Silica Exposure Standard Halved - Vic
December 11, 2019
Australian State and Territory Work Health and Safety Ministers have now agreed to reduce the exposure standard for Respirable Crystalline Silica (RCS) from the current value of 0.1 mg/m3 to 0.05 mg/m3.
The exposure standard is the airborne concentration of RCS that must not be exceeded. The Victorian Occupational Health and Safety Regulations 2017 prohibit exposing employees to an atmospheric concentration of RCS above the exposure standard.
This matter has been under consideration by Safe Work Australia for 12 months and HIA has been representing member views during this time, calling for the impacts of lowering the exposure standard to be comprehensively assessed before making a decision to reduce the standard.
HIA recognises that there is significant concern regarding the recent spike in the diagnosis of silicosis to workers exposed to RCS particularly in the engineered stone bench top industry and the need for Governments to be putting in place actions to minimise workers exposure. However the consequences of any proposed actions need to be understood before being implemented, and there also needs to be time for industry to adapt to the changes.
Implementation and Commencement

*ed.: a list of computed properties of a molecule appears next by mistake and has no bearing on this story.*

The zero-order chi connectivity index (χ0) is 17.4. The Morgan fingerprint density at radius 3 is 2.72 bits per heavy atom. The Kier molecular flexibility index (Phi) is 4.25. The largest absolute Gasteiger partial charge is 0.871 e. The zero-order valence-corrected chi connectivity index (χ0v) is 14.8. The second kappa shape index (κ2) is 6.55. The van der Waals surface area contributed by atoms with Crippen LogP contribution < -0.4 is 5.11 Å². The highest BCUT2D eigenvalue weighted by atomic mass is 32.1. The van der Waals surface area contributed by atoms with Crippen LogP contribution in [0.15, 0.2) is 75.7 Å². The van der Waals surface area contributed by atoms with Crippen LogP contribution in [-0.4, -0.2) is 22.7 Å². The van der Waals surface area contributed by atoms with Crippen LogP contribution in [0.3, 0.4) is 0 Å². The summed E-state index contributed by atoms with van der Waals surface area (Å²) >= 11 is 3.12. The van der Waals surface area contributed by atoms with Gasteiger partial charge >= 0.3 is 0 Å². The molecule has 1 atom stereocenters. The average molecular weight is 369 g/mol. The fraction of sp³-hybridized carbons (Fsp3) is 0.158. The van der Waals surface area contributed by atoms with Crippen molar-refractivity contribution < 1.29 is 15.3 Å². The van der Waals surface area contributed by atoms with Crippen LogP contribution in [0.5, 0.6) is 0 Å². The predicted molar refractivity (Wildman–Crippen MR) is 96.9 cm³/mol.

Safe Work Australia has announced they will publish the revised exposure standard on 16 December 2019. Currently it is expected to become effective in Victoria from this date.
HIA has approached the Attorney General to seek urgent consideration of a phase in period to allow a reasonable length of time for members to reassess and update their operations to comply with the new exposure standard. HIA understands that other states and territories will be having a phase in period and we believe Victoria should also proceed in this way. Further advice on this matter will be provided in due course when we have a response.
The new exposure standard will apply to all activities that could potentially generate RCS. This will include but not be limited to working with a broad range of building materials such as sand, concrete and concrete products, autoclaved aerated concrete, bricks, tiles, etc. The common tasks in working with these products that may generate RCS such as cutting, drilling, grinding would all be impacted by the lower exposure standard.
For more information: please contact Tony Lopez, Assistant Director Occupational Health and Safety on 03 9280 8200.